If you want to learn to do cornrows you should probably watch an instructional video, as opposed to trying to follow the directions in a book. This is because this type of hairstyle is very particular, and truly an art form. This method of braiding hair dates back for some centuries; some even believe as far as 500 B.C. because there seems to be ancient evidence depicted in hieroglyphs and sculptures. In fact, the might Sphinx has similar looking decorations going around the back of his head.
The Egyptians are not the only people who are known to have used this hairstyle. It is also believed that cornrows, or at least the method by which they are braided, were present in Nigeria and Africa too. Africa, however, seems to be the agreed upon origin. Each region, however seemed to share a particular uniformity in the way they designed hair. While the basic upward underhand method of braiding may have been the same or similar, tribes or communities would often use their own symbols to designate where you came from. It was also common to use things like beads or shells that were native to your habitat, which further helped in determining where you came from.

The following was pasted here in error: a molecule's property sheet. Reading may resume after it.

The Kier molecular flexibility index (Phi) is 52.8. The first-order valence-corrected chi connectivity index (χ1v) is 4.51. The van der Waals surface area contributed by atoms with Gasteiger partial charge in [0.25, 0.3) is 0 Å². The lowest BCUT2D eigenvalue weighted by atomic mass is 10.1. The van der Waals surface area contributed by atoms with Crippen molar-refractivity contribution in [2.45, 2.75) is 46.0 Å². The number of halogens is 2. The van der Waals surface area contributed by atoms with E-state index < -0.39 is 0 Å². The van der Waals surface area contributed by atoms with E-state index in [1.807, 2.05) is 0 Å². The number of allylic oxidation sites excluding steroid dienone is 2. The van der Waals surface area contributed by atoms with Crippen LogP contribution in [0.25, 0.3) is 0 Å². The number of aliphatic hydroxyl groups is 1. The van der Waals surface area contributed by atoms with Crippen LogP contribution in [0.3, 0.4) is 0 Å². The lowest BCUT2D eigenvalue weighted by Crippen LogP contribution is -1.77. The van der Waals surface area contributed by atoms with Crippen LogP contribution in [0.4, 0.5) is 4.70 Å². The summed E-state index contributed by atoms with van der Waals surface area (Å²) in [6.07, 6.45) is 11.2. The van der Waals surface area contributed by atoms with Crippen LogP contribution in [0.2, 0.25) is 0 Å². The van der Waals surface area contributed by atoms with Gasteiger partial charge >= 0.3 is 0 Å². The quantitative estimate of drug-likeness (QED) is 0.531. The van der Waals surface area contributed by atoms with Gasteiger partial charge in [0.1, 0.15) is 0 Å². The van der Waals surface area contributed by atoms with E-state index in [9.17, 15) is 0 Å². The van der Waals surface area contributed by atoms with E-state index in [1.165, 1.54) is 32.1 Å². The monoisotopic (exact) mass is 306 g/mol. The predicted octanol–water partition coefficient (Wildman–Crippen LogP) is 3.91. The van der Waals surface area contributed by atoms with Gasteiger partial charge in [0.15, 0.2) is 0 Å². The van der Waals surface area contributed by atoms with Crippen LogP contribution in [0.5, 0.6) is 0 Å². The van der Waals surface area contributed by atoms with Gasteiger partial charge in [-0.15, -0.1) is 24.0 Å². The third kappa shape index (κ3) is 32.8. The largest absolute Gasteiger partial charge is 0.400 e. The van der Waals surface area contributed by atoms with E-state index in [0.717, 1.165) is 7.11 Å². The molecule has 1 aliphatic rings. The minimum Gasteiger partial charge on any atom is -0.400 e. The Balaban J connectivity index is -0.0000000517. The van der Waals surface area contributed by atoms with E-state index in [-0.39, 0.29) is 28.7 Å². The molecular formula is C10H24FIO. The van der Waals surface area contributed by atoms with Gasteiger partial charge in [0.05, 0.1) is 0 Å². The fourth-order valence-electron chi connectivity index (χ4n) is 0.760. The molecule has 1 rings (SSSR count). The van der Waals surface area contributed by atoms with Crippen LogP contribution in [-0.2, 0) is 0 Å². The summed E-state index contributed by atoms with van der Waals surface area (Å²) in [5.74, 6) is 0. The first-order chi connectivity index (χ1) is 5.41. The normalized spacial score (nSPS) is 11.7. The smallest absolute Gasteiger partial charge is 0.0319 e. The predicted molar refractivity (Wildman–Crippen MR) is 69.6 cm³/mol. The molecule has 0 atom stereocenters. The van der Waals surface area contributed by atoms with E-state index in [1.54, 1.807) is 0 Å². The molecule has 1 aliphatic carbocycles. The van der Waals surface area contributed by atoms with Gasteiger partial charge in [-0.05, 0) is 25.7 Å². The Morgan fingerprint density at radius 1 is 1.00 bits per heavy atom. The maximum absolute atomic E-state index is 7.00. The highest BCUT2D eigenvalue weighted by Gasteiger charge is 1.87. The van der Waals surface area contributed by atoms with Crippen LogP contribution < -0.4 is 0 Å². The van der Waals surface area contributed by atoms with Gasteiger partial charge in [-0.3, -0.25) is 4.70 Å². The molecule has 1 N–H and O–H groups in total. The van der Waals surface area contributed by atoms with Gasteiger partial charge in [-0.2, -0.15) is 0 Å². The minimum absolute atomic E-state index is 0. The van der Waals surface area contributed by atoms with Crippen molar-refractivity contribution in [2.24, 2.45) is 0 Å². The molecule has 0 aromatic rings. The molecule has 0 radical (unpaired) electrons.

As this is an ancient African tradition, it was definitely not introduced to North America until after the slave trade. Even then, the ability for native Africans to celebrate their culture was not allowed until after they were able to live freely.
However, it wasn’t until the Black Pride Movement, and perhaps also the Civil Rights Movement of the 1960s that African Americans turned back time to embrace their more natural, traditional hairstyles.
Because of the intricate, delicate, artistic nature of the cornrow style, you had to learn this tradition from someone who was qualified to teach it, much like other family traditions in many cultures. Of course, now you can learn this skill in a beauty school, but that does also explain why you see many beauty salons that are particularly dedicated to black hairstyles—simply because they require the skilled hands of a practiced artisan.
The popularity of the cornrow is undergoing another revival with the rise of more black entertainment. As more African Americans break into successful places in television, movies, and music the need for traditional African identity grows too. As such, these performers use the simple design as a base for more individual characteristics.